Is There a Vibe Shift Happening at COP 28?
4 min read
It's fair to say that the first week of COP 28 hasn't gone entirely to plan for COP President Dr. Sultan Al Jaber and the United Arab Emirates.
After opening the summit with a major win – the adoption of a long-sought loss and damage fund for Global South nations devastated by climate impacts – Al Jaber has been forced into playing defense.
It started Saturday, with what in previous years would've been easy PR coups. First, an agreement by 118 countries to triple renewable power by 2030. Second, the pledge from a group of 50 oil companies – including Exxon and Saudi Aramco – to slash methane emissions from operations to near zero by 2030.
But instead of universal praise for what countries and companies had agreed to – after all, both commitments are key steps on the global road to true net zero – much of the commentary instead focused on what they hadn't: phase out all fossil fuels.
Why? As the International Energy Agency underscores, reducing methane emissions quickly – the gas is 80 times more powerful at trapping heat over the short term than carbon dioxide – is critical to keeping global temperature goals in sight.
But methane is just part of the warming picture, and reducing emissions from operations is not the same as actually reducing production. In fact, many of these 50 companies making this pledge plan to greatly expand production, meaning there’ll be more oil and gas to burn and more net global warming pollution by 2030, not less.
Maybe in previous years, civil society would've taken the announcement at face value. But now the world has had nearly a year of industry figures like Al Jaber speaking movingly of loading the last barrel of oil as "a moment of celebration" while planning for massive expansion that "would bust the chances of limiting warming to 1.5 degrees." And with the industry having more representatives at this year's COP than almost any nation and a history of making big climate pledges only to walk them back, we are trained to look emissions gift horses in the mouth.
There is also the caveat that the industry's pledge was outside of the official COP process and comes without the same level of accountability as a negotiated outcome.
So instead of applauding the *potentially* real-but-not-enough gains coming from the industry announcement, over 300 groups – including Climate Reality – quickly branded the move for what it really is: greenwashing.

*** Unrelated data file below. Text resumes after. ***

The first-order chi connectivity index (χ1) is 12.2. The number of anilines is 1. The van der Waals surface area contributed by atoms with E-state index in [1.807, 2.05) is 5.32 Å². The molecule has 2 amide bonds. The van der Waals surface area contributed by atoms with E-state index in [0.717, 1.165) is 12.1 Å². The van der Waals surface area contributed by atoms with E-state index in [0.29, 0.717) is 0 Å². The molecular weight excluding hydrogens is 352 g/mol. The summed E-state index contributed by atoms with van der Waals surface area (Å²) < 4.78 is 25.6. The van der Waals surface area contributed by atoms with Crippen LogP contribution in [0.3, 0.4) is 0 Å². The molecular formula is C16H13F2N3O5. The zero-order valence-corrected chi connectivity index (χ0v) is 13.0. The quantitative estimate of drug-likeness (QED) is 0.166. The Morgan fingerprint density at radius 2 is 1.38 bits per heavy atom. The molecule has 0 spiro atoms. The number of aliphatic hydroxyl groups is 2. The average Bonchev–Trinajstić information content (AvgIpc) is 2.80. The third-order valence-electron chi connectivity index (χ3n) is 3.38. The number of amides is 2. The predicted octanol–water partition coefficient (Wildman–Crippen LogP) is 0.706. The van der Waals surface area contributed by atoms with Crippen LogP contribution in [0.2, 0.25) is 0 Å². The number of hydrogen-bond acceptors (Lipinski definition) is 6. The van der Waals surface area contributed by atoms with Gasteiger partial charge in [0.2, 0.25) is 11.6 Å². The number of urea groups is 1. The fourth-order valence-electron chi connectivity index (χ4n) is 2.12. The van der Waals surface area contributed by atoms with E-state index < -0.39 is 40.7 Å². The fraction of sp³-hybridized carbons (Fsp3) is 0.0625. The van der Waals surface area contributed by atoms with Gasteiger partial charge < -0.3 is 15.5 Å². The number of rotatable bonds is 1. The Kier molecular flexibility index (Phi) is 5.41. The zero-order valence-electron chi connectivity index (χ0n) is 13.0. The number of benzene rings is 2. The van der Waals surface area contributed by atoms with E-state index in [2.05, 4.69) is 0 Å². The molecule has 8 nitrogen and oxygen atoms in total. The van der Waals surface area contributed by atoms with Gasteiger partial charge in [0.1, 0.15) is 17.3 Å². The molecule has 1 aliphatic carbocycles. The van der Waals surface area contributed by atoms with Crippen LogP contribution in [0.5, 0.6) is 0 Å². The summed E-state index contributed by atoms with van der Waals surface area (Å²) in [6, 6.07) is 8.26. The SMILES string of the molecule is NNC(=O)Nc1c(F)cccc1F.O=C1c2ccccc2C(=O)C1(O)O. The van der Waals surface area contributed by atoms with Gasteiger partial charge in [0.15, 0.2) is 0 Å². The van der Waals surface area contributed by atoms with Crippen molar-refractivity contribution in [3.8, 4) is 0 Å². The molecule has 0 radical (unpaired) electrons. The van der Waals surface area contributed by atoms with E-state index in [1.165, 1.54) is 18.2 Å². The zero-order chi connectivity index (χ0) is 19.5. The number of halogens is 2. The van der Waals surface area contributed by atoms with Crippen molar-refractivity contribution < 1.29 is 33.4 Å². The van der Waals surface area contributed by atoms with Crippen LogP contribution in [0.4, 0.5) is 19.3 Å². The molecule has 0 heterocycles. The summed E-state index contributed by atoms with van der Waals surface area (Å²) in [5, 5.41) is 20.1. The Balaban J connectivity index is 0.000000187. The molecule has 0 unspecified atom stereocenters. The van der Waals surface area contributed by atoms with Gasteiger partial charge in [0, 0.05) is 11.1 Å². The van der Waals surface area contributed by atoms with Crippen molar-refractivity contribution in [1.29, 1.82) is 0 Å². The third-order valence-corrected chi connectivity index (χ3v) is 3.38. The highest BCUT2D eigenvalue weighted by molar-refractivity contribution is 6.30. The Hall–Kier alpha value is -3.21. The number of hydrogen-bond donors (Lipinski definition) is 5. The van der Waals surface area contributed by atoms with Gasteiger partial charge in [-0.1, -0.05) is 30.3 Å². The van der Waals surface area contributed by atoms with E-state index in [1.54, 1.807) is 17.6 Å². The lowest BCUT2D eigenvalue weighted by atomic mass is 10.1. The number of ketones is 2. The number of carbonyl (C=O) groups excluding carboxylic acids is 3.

Big Oil Is Tired of Being Big Evil
For an industry used to controlling the narrative, there must be something uniquely unsettling about suddenly finding itself a magnet for criticism. Even before COP, Exxon CEO Darren Woods was complaining that turning oil companies into villains was easy, but does "absolutely nothing, to accomplish the goal of reducing emissions."
Al Jaber voiced similar frustrations in a recent interview with former Irish President Mary Robinson, saying:
“I don’t think [you] will be able to help solve the climate problem by pointing fingers or contributing to the polarisation and the divide that is already happening in the world. Show me the solutions. Stop the pointing of fingers. Stop it.”
In the same exchange, he went further, claiming, "There is no science out there, or no scenario out there, that says that the phase-out of fossil fuel is what’s going to achieve 1.5C.”
Never mind that the IPCC science makes it clear that without a phaseout we have little chance of limiting warming to 1.5 degrees. This was deeply disquieting admission from a man tasked with leading negotiations to keep 1.5 degrees within reach. But it was also a moment of truth, where the industry shows exactly what it's thinking – and what it's thinking is that fossil fuels are here to stay.
(Al Jaber has since defended his position, saying, “I have said over and over the phase-down and the phase-out of fossil fuel is inevitable. In fact, it is essential.")
The Future Hinges on a Preposition
If the frustration of some of the world's most powerful oil executives tells you anything, it's that something is happening. Already, over 100 nations have signaled support for an agreement to phase out unabated fossil fuels that would use carbon capture and storage (CCUS) to trap and sequester emissions.
This is progress, albeit not enough. As the IEA makes clear, we cannot rely on CCUS to halt rising temperatures alone, noting that if the industry massively expands production as planned, the electricity necessary to trap emissions by 2050 and keep warming at 1.5 degrees would be more than the entire planet used in 2022.
Never one to mince words, UN Secretary-General António Guterres laid out what the goal for COP 28 instead has to be: "The science is clear: The 1.5-degree limit is only possible if we ultimately stop burning all fossil fuels. Not reduce. Not abate. Phaseout – with a clear timeframe aligned with 1.5 degrees."
Former US Vice President Al Gore went even further, declaring, "There is only one measure of success for COP 28: will it include a commitment to phase out fossil fuels or not. If it does include such a commitment, it will be a smashing success; if it does not it will be a failure.”
Will we get there? Draft text of a final agreement now circulating includes the option of calling for a formal phaseout. Whether it makes to the final version we can't yet say. But what we can say is that the world is scrutinizing its relationship with the fossil fuels driving climate change like never before, and a window of possibility is opening. Maybe, just maybe.
To learn more about COP 28 and see what it's like to be on the ground at the UN's climate summit, watch 24 Hours of Reality: On the Ground at COP 28 on December 7: www.24hoursofreality.org.